DNA test could expose my secret affair and rip happy family life apart

DEAR DEIDRE: A SILLY mistake I made in my twenties has come back to haunt me – and I fear it could rip my family apart.

I’m a woman of 53 and I’ve been married for 30 years to a lovely man, who is 54. We have four grown-up children and two grandchildren.


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But I have just discovered my oldest daughter, 28, is not my husband’s child.

All this has come about because she and her 26-year-old sister have both become interested in our family tree.

My family are from Ireland and my husband’s are originally from Italy.

Our daughters had been planning trips to Italy and Ireland to trace our roots but because of the pandemic it didn’t happen.

My two girls are inseparable and, unbeknown to either of them, they both had the same idea to buy a DNA test as a present for the other.

The tests give information about ancestors and help find new relatives.

When my eldest daughter got her results back, it said she only shared 49 per cent of the same DNA as her younger sister.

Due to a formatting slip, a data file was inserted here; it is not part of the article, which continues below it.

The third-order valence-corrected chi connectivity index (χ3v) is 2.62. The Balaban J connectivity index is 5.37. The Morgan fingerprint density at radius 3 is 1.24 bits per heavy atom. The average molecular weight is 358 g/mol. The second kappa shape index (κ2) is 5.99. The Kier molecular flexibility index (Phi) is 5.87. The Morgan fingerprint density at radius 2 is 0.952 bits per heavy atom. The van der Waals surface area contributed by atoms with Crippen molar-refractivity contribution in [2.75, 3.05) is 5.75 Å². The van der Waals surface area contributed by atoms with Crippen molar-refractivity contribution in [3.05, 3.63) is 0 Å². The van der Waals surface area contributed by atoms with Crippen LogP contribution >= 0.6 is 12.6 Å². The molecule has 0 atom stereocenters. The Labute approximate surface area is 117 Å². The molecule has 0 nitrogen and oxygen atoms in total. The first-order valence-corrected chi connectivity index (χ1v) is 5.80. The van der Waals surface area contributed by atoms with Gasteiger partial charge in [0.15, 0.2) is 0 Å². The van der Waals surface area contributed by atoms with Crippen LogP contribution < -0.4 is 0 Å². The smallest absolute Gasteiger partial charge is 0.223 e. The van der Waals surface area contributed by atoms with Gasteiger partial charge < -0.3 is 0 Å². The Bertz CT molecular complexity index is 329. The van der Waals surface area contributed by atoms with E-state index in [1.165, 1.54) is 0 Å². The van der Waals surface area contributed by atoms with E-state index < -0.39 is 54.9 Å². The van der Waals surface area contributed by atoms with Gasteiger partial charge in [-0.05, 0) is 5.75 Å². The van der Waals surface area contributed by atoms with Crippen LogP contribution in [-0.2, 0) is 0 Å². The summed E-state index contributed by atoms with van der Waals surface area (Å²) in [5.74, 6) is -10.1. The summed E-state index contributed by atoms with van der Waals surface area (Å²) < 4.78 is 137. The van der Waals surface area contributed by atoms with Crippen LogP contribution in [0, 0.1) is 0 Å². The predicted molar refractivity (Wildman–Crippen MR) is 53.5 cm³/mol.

She was shocked and said it meant they could only be half-sisters. Now I can’t sleep or stop crying.

You see, 29 years ago my husband and I were going through a bad patch.

And after going out with friends and getting drunk, I had a one-night stand with an acquaintance.

When I found out I was pregnant soon after, I was convinced it was my husband’s.

Now I am sure my eldest daughter’s father must be the man I had sex with.


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She’s always looked different from her siblings. Now I realise she must look like him.

I feel ashamed and absolutely shattered. If this secret comes out it would destroy my family.

But how can I keep the truth about her father from my eldest daughter?

DEIDRE SAYS: The results of the DNA test have understandably thrown you into a state of panic.

But don’t lose sight of the happy life you’ve shared with your husband for nearly 30 years and the family you’ve built, made sacrifices for and love very much.

DNA tests can be imprecise. Don’t jump to conclusions based on the scant information you have.

These types of tests are based on averages, not absolutes. The amount of DNA siblings and half-siblings share does vary.

You can read about this issue on cellmark.co.uk or call 0800 470 2521 for more information.

But whether or not the results are accurate, you need support to work through your feelings.

Otherwise this could destroy your wellbeing and your marriage.

Often, secrets and lies can be more damaging than the truth.

Enlist the support of a counsellor to help you deal with this.

My support pack How Counselling Can Help explains more.

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